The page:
In Victor Provost’s hands, the steel pan becomes a mesmerizing ride
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Sometimes, when he’s on the bandstand, his body jerking and his face locked in a grimace as he tucks into a solo that sails from one key change to the next, the jazz steel pan player Victor Provost likes to play a mind game with himself.
“I completely separate the pan sound, because I want just the content of what I play to stand out,” he explains. “I’m never comfortable when people say, ‘Man, that’s crazy for a steel pan.’ For me, the sound is just another color.”
Serious jazz on the steel pan — jazz imbued with the historical vocabulary of swing, bebop and the blues, and not, as Provost puts it, simply “improvised music” — may not be crazy. But it is admittedly unusual. There are a handful of older jazz steel pan improvisers: Othello Molineaux, who played with bassist Jaco Pastorius; Rudy Smith, now 73; and the American Andy Narell, but almost no one on the instrument has tried to make it the basis of a career.
Provost, whose first album on an actual record label, Paquito Records, is scheduled for release on Jan. 20, the day he turns 36, could well succeed. With almost three decades of playing the steel pan under his belt, Provost has reached that combination of sensibility and chops that turn his bop-driven jazz solos into mesmerizing rides that at times swing the listener off into an abyss and then pull him back with a triumphant return home, the root chord suddenly appearing, equilibrium regained.
“I love the beauty of the tension and the release, and the idea that you are making art extemporaneously, that you and the audience are experiencing this for the first time together,” Provost says.
The rhythmic nuance of bebop, the melodically complex jazz form that came of age during World War II and is best personified by alto saxophonist Charlie Parker, also has its appeal. “That time feel, in between a triplet and an eighth note, you can’t really notate it and you can’t really teach it,” he says. “It’s like an accent,” adds Provost, who was born and raised in the U.S. Virgin Islands and has a slight Caribbean lilt to his speech.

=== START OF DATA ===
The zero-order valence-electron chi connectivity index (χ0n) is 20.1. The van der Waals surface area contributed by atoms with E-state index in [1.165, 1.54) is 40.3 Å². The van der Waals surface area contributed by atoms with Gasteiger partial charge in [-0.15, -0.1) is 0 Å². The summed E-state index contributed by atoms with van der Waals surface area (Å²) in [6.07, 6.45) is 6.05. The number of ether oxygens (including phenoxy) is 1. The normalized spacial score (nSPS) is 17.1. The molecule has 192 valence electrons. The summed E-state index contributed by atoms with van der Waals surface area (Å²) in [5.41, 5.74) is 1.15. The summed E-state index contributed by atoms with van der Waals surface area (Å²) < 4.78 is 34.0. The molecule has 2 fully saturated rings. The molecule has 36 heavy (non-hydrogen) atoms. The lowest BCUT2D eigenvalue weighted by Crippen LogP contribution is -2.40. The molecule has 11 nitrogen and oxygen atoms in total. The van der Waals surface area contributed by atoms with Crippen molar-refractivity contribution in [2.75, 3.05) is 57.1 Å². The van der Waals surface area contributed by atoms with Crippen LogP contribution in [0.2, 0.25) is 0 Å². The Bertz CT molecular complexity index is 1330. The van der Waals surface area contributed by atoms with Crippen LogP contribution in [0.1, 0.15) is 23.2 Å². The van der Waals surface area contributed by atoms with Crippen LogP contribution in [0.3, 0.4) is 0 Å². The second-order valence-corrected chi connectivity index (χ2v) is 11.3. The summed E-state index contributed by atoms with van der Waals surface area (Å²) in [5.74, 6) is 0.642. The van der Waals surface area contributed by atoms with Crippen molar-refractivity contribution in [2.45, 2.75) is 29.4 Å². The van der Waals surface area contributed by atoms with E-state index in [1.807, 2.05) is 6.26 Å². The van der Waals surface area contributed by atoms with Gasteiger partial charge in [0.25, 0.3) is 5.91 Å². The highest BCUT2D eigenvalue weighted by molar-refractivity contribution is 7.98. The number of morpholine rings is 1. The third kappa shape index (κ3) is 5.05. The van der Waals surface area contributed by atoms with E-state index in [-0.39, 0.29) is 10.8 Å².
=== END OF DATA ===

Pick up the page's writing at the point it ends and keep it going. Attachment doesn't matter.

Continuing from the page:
Provost teaches at George Mason University, where he also directs the steel band orchestra, and has been living in the Washington area since 2009. His new album, “Bright Eyes,” is mostly Provost originals, and the title cut is an homage to his young daughter, Victoria Rae. The label is the personal imprint of Cuban-born saxophone legend Paquito D’Rivera. Vibraphonist Joe Locke, along with D’Rivera and saxophonist Ron Blake, among others, are guest soloists.
“The music he plays transcends what one would think of when people think of the steel pan. He plays a language more associated with a great saxophonist or pianist. He just happens to be doing it on a steel pan,” says Locke, 57, perhaps the foremost vibraphonist of his generation, who used Provost on his 2015 album, “Love is a Pendulum.”
Which, for Provost, is both his blessing — “I’m not just bringing you another saxophone-led jazz quartet,” he tells bookers — and his curse — “like a lot of world instruments, the bagpipes, the oud, the kora, the sitar, the pan is pigeonholed,” he explains. “Just by virtue of their sound, they’re so culturally connected to a region or an ethnicity, it’s almost impossible to pull them apart from that.”
That’s especially true for the steel pan — also called the steel drum — a rarity among musical instruments in that it did not evolve over hundreds of years or over a large geographic area. It was created in the 1930s and 1940s in the then-British colony of Trinidad and Tobago by cutting off the bottoms of empty 55-gallon steel oil drums, shortening the sides into a skirt and “sinking” — or pounding — the top down into a bowl. A series of convex domes, little bumps really, that are the various notes of the scale are then hammered out onto the instrument’s bowl-shaped top.
For most people, the pan and a mythic version of a certain bygone Caribbean lifestyle are inseparable. “Folks get off the cruise ship, and there are some guys in Rasta caps banging on the docks with their pans, playing ‘Mary Ann’ or ‘Margaritaville,’ ” Provost says. “When the audience sees this instrument, they expect to hear what they saw on that cruise ship or at a bar mitzvah or birthday party. I could make a lot more money playing that,” he adds.